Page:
There is a lot of noise and hot air blowing around Westminster at the moment about the real meaning of the surge in support for UKIP in the European elections. For the most part, and in keeping with the tradition of our halls of power, I'm happy to report that most of it really is complete rubbish. We will not elect a Government on a single issue next May, and UKIP will be lucky to get a couple of seats. The only concern worth considering is the doomsday prospect of a split vote that puts Ed Miliband into Number 10.
What the vote does however undeniably show is that the majority of people want our relationship with Europe to change. And for this we thank single issue UKIP for doing what single issue parties are supposed to do - exposing the problem for public debate.
What we don't need to do however is cut our noses off to spite our faces, and by this I mean bail out of Europe all together, and in doing so make it more difficult for our trading nation to do business with half a billion customers across the English Channel.
Don't get me wrong! I'm all for democracy and giving people the freedom to choose their own destinies, by holding a referendum. But why wouldn't you try to make things better before making it more difficult for us to reach the vast markets of Europe, through privileged access? This is what I personally believe, and this is why I became a member of the Business for Britain Advisory Council, and signed the Business for Britain letter, published in the Daily Telegraph earlier this week.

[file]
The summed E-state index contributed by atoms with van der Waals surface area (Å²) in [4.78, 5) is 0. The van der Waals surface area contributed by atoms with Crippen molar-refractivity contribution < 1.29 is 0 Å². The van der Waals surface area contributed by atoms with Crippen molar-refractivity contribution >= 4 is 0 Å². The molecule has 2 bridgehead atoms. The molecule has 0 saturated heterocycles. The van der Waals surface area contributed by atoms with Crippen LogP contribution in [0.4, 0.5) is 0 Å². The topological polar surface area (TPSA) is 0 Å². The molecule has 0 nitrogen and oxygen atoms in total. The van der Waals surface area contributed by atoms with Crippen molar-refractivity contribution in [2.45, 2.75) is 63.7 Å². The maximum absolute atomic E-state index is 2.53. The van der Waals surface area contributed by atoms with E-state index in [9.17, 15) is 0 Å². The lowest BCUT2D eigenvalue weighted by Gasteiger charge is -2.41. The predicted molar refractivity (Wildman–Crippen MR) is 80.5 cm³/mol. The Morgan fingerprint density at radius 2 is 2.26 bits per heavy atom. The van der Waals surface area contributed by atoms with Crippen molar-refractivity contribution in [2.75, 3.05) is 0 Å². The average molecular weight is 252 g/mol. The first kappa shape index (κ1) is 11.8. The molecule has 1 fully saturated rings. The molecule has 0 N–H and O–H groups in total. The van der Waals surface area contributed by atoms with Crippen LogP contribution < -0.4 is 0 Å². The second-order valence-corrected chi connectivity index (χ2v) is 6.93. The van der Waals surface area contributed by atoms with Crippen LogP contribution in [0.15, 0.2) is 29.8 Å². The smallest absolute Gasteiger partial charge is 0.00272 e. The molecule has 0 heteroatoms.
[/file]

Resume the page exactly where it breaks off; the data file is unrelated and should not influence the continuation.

Yes, we need to smash red tape at home and in Brussels, wherever it affects us, and there's plenty of it, believe me. Stuff that makes my depot manager fill out half a dozen forms to move a bit of rubbish about London; and rules that restrict working hours, and force small companies to employ data security experts.
I'd like to say these rules are often made with huge corporations in mind and have little to do with SMEs, but the truth is I'm sure they are as destructive to large companies as they are to ones like mine. The truth is that this crazy spaghetti of legislation spewing out of Europe is made by bureaucrats with no practical business experience at all. All they do is churn out layers and layers of the stuff with no reference to the strangling effect it's having.
Want some proof? How about the fact that since 2010 there have been more than 3,600 pieces of European legislation passed that affect British businesses in some way! How can we have needed that many new laws?
No, the moment is right for change, and it's not just in the UK. Even the French are demanding reform!
So to those who say there is no changing the EU, I say that's complete and utter rubbish. We need to try, and in the current political and economic atmosphere, we've got every chance of success.